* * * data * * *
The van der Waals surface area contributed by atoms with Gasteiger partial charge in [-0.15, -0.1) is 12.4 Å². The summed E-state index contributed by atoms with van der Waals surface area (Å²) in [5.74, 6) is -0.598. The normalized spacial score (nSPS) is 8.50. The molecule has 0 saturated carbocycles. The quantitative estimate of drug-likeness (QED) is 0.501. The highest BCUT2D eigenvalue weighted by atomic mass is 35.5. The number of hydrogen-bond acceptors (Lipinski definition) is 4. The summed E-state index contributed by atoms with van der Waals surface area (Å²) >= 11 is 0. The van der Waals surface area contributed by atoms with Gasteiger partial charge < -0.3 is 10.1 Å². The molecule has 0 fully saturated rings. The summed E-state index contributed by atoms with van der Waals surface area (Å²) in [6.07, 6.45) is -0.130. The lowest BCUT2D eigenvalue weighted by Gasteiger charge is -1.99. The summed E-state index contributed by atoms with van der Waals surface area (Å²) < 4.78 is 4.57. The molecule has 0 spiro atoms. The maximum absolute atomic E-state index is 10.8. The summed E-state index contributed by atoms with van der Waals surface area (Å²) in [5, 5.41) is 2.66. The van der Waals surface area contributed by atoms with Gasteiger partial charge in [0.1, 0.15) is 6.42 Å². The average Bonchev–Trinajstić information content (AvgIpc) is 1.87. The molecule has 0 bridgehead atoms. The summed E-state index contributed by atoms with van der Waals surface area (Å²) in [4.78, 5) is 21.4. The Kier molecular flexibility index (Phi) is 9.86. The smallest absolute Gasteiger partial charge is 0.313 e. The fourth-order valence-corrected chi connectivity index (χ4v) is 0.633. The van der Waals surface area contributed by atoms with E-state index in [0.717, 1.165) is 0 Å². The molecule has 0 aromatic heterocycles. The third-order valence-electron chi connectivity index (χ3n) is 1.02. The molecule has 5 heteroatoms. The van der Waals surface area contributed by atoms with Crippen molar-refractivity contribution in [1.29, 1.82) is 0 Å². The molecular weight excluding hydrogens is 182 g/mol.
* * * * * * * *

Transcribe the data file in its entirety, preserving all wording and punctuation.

The van der Waals surface area contributed by atoms with Gasteiger partial charge in [-0.15, -0.1) is 12.4 Å². The summed E-state index contributed by atoms with van der Waals surface area (Å²) in [5.74, 6) is -0.598. The normalized spacial score (nSPS) is 8.50. The molecule has 0 saturated carbocycles. The quantitative estimate of drug-likeness (QED) is 0.501. The highest BCUT2D eigenvalue weighted by atomic mass is 35.5. The number of hydrogen-bond acceptors (Lipinski definition) is 4. The summed E-state index contributed by atoms with van der Waals surface area (Å²) >= 11 is 0. The van der Waals surface area contributed by atoms with Gasteiger partial charge < -0.3 is 10.1 Å². The molecule has 0 fully saturated rings. The summed E-state index contributed by atoms with van der Waals surface area (Å²) in [6.07, 6.45) is -0.130. The lowest BCUT2D eigenvalue weighted by Gasteiger charge is -1.99. The summed E-state index contributed by atoms with van der Waals surface area (Å²) < 4.78 is 4.57. The molecule has 0 spiro atoms. The maximum absolute atomic E-state index is 10.8. The summed E-state index contributed by atoms with van der Waals surface area (Å²) in [5, 5.41) is 2.66. The van der Waals surface area contributed by atoms with Gasteiger partial charge in [0.1, 0.15) is 6.42 Å². The average Bonchev–Trinajstić information content (AvgIpc) is 1.87. The molecule has 0 bridgehead atoms. The summed E-state index contributed by atoms with van der Waals surface area (Å²) in [4.78, 5) is 21.4. The Kier molecular flexibility index (Phi) is 9.86. The smallest absolute Gasteiger partial charge is 0.313 e. The fourth-order valence-corrected chi connectivity index (χ4v) is 0.633. The van der Waals surface area contributed by atoms with E-state index in [0.717, 1.165) is 0 Å². The molecule has 0 aromatic heterocycles. The third-order valence-electron chi connectivity index (χ3n) is 1.02. The molecule has 5 heteroatoms. The van der Waals surface area contributed by atoms with Crippen molar-refractivity contribution in [1.29, 1.82) is 0 Å². The molecular weight excluding hydrogens is 182 g/mol.